Parkinson’s disease is a progressive condition whereby the signals communicated between the brain and nervous system are disrupted. This causes a number of impairments, many of which relate to movement. The symptoms are often subtle at first but become quite pronounced as the condition advances. Occasionally there may be early warning signs of the condition not found in movement but in a condition known as facial masking. What is it?
When we think of muscles that can be affected by stiffness and slowness, the muscles people work out in the gym are probably the first to come to mind: legs, arms, maybe even abdominals.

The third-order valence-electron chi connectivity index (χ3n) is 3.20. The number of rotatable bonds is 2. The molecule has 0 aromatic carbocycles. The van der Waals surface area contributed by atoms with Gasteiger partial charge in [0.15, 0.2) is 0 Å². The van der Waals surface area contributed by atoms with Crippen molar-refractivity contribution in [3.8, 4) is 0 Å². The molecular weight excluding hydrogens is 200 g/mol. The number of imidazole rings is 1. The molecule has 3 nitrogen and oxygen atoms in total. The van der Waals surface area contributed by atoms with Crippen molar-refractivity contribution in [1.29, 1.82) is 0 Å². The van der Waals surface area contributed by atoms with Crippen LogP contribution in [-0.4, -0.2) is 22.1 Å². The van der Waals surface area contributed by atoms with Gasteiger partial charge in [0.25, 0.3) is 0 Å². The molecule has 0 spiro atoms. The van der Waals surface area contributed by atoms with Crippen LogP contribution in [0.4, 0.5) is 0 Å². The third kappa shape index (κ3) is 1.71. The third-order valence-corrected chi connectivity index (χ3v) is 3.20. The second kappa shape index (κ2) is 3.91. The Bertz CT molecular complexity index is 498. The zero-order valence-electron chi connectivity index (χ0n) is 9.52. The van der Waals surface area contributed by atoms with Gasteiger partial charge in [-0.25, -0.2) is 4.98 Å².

But the same stiffness and slowness that can impact your walking and other activities can have more subtle impacts, as well.
One of these is reduced facial expression, also called hypomimia or facial masking, said the Parkinson’s Foundation.
The health site added: “When the muscles of the face are stiff or take longer to move, it can be hard to crack a smile, raise your eyebrows or otherwise express your feelings using your face, which is an important part of how we communicate.
“People might assume you’re upset or depressed all the time, which can be frustrating.”
Other symptoms of Parkinson’s disease include:
- Slowed movement (bradykinesia)
- Rigid muscles
- Impaired posture and balance
- Loss of automatic movements
- Speech changes
- Writing changes
This post originally appeared on Daily Express :: Health Feed